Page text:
A body has been found by police divers searching for a man missing at a popular waterfall spot in the Bay of Plenty.
Senior Sergeant Bruce Adams, officer in charge of the police national dive squad, said the six-man team was able to find and recover the body after 55 minutes in the water.
The body was found underwater and was not visible from the surface, he said.
Adams said he hoped the recovery would provide some closure for family and friends, and the community.
The search area was reasonably contained, he said, but the water was cold and visibility bad due to silt.
At its deepest the pool was 9.5m deep.
New Zealand police divers and emergency services have spent the day searching for a man who went missing at the falls yesterday, before the body was found at about 1.30pm.
The man was confirmed as a Waikato University student.
The man came to New Zealand in November from India to study towards his Masters' degree, a friend said.
He was among a group of Waikato University students swimming in the pool at the base of the falls yesterday when he went missing mid-afternoon.
The university released a statement from director of student services Mike Calvert, who said the university's thoughts were with the family and friends of the missing student.
"We are offering them all the support we can at this incredibly difficult time."
"Our staff are in contact with the other students involved in the incident as well as those who are on the same course as the missing man, and are making sure they have access to all appropriate student services and assistance."
Meanwhile Stuff has reported the woman who called 111 did so after another tourist came running up the path for help because she was German and did not know the emergency number.
After calling 111 the woman went back but found there was nothing she could do as the man had been underwater for more than 10 minutes.
Earlier, a drone was blamed for delaying the arrival of the police dive squad to search for the missing swimmer at Omanawa Falls.
The drone is reported to have been flown in Tauranga airspace this morning and it was understood police were searching for the operator.
Tauranga Airport manager Ray Dumble said a flight was delayed for about 15 minutes because a drone was being flown around the vicinity of the Trinity Wharf hotel on Dive Crescent.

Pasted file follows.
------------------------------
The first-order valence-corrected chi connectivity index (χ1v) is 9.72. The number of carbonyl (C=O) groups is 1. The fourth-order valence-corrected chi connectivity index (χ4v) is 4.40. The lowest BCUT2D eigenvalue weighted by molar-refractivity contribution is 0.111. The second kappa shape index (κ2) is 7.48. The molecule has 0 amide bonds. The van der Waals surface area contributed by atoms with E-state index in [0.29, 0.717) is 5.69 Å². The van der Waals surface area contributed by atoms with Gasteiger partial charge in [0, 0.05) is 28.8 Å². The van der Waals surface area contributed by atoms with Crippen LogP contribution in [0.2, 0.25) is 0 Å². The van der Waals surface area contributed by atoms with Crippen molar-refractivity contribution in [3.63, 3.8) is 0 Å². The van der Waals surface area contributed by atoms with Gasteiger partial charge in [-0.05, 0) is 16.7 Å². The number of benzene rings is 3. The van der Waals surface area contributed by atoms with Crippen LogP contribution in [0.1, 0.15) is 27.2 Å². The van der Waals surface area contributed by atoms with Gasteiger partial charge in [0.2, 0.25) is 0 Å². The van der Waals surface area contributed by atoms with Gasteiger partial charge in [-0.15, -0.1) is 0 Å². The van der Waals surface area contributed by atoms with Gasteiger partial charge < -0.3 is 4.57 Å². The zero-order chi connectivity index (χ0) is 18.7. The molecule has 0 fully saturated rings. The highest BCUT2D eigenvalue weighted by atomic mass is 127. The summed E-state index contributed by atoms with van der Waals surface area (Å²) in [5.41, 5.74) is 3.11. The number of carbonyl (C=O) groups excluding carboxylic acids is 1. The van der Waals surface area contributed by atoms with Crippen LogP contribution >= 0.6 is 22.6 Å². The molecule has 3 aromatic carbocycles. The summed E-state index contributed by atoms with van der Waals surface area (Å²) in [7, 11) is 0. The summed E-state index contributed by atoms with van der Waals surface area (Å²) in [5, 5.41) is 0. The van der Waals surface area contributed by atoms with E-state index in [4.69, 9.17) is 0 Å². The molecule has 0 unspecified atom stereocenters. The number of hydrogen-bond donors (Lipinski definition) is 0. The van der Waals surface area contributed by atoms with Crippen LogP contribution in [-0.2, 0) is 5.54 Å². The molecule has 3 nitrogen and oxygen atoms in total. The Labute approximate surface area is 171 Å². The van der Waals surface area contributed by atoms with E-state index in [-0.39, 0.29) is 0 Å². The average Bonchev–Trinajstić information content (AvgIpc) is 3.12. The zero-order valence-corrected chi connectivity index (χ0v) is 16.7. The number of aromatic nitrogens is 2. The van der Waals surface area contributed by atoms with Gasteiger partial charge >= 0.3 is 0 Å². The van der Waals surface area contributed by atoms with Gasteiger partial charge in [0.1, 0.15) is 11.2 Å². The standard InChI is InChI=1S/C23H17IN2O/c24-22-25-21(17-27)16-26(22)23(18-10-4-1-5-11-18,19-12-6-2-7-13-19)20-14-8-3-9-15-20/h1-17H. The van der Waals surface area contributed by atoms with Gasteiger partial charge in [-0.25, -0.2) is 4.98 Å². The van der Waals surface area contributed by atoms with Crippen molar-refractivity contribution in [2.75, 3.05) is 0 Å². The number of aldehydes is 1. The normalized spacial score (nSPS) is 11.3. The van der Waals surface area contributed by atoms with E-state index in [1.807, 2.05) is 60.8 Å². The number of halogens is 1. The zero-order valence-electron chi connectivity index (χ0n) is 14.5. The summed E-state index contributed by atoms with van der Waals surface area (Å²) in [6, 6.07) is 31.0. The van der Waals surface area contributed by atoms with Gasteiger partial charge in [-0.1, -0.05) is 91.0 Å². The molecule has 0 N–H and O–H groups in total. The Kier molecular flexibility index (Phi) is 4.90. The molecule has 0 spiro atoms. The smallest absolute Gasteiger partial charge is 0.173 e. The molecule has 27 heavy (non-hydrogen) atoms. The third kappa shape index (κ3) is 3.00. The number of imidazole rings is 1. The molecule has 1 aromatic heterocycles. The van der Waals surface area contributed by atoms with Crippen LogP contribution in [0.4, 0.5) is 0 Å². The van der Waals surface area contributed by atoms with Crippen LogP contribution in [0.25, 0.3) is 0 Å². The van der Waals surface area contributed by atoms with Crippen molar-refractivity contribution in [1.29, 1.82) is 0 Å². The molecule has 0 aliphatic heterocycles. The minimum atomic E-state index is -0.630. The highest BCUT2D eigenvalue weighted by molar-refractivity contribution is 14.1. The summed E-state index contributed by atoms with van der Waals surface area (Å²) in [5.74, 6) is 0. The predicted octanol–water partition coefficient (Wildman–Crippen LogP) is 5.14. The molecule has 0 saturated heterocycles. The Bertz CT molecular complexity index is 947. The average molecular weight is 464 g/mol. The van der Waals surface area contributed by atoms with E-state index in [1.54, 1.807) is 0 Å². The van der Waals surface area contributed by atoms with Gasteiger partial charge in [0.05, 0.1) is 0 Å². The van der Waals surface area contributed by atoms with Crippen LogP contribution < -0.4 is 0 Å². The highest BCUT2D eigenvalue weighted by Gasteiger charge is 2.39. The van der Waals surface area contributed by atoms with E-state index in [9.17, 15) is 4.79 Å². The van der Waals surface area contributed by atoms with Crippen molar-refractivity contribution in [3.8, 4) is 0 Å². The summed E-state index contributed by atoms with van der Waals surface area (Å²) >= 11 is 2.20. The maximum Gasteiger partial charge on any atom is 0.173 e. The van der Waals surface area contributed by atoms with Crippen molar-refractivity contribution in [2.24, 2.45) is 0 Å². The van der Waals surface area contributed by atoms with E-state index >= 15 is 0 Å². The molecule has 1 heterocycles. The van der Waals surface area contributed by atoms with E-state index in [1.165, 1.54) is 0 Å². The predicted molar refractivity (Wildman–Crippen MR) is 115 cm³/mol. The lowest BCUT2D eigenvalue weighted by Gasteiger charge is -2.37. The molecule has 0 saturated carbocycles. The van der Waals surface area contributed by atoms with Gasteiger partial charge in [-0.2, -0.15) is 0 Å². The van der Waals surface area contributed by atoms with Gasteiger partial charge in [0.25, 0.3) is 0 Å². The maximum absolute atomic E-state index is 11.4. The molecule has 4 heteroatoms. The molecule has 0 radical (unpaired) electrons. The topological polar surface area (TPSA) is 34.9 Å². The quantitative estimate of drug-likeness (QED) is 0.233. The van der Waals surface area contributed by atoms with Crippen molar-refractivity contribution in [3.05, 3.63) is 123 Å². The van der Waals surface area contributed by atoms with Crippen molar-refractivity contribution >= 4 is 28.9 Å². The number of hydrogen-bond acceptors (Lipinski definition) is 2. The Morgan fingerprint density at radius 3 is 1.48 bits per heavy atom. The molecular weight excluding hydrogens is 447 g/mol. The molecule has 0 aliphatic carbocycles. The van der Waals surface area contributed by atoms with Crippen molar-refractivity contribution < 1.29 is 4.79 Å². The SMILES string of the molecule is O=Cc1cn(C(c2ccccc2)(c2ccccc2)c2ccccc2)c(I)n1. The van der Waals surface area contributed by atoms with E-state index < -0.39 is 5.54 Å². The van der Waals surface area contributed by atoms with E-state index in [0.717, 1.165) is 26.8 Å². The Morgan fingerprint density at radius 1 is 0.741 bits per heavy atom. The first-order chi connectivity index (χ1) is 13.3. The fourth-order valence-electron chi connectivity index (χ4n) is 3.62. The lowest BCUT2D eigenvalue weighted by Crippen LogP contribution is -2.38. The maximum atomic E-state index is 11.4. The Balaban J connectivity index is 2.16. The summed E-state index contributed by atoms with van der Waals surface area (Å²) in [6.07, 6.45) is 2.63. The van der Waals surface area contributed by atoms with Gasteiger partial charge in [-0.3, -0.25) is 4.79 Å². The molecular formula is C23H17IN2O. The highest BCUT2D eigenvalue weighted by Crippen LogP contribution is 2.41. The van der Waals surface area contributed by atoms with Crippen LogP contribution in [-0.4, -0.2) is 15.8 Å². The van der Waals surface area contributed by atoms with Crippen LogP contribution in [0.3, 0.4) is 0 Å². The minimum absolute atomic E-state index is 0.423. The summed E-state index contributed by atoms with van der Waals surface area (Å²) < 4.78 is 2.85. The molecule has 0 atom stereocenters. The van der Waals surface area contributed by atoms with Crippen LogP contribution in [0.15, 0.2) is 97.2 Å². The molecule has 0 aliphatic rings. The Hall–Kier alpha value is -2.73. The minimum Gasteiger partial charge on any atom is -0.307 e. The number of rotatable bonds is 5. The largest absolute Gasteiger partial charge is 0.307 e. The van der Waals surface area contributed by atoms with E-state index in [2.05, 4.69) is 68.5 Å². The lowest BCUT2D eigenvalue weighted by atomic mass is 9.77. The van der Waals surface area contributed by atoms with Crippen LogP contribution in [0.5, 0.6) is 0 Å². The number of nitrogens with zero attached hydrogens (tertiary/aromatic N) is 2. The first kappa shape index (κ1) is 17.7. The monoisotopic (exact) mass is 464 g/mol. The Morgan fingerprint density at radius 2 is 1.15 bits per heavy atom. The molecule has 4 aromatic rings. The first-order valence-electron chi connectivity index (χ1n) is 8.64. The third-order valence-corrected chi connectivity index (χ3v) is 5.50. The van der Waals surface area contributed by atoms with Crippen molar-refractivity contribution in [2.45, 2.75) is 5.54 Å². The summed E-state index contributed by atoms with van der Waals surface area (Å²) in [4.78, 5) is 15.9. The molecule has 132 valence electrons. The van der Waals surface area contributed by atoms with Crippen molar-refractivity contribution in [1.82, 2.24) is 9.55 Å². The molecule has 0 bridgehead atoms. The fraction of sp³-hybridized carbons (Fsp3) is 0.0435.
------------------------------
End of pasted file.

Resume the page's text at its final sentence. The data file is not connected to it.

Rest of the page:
It was understood the delayed flight was carrying members of the dive squad from Wellington. The divers arrived at the site by late morning and began the trek down to the falls.
A police spokesperson confirmed air traffic control alerted police at 9.50am to the presence of a drone seen flying near the Trinity Wharf Hotel and nearby apartments.
"They advised they have had to stop aircraft flying because of it," she said.
"Police arrived at that location at 9.55am and have not seen any drones. We have advised air traffic control of that."
Air New Zealand called for tighter regulations around the use of drones last month after a near miss with an international flight approaching Auckland Airport.
Pilots operating Air New Zealand flight NZ092 from Haneda, Tokyo encountered a drone estimated to be just 5m away from the 777-200 aircraft during its descent into Auckland.
Veteran TV journalist Rod Vaughan blamed a drone for smashing the windscreen of his two-seater Aeroprakt Foxbat light plane, which he was forced to crash land near Waihi last month.
Meanwhile, a rescue team from Hamilton arrived at the Omanawa Falls search scene this morning, as well as local police and council representatives.
A group of about a dozen students have also arrived with staff in a Waikato University van.
A spokesman earlier said the missing man was a student of the university and was with a group of students yesterday when he went missing. The man did have some family in New Zealand.
Neighbours of Omanawa Falls said they expected something terrible to happen since the dangerous beauty spot's internet fame exploded in recent years.
Gates and signs warning people that the access track is closed and dangerous have been no deterrent, with hundreds of tourists visiting each summer and documenting their travels on social media.
Neighbours said the tourists caused huge problems - from cars blocking driveways to people defecating alongside the road.
Then there were the regular emergency callouts - three in the past few weeks, said two neighbours who spoke on the condition they not be named.
"We've been dreading something like this happening," one said. "Someone is going to come out in a body bag."
She did not know how the swimmer got into trouble, but said the water at the falls at this time of year it would be "absolutely freezing".
People had also been known to climb to the top of the 35m high falls and jump into the pool below.
To get to the falls, people first have to jump over a closed stock gate.
From there they walk down an uneven 4WD track to another set of tall wire gates.
Usually shut, the gates have been unlocked and opened today to allow access to searchers.
The gates, however, have been no barrier to determined visitors, who have cut holes in the fencing to get through.
Warren Aitken, team leader of Tauranga City Council's parks and environment team, has described the rest of the track down to the falls as "really dangerous".
Whether people try to scoot down the steep cliffs, clamber down narrow, 100-year-old ladders, or use the slippery tunnel and wooden stairs, they risked serious injury.
Aitken said he was not aware of any previous fatalities at the falls.
In February last year, a 24-year-old man sustained serious back injuries after jumping about 18m into the falls and landing badly prone.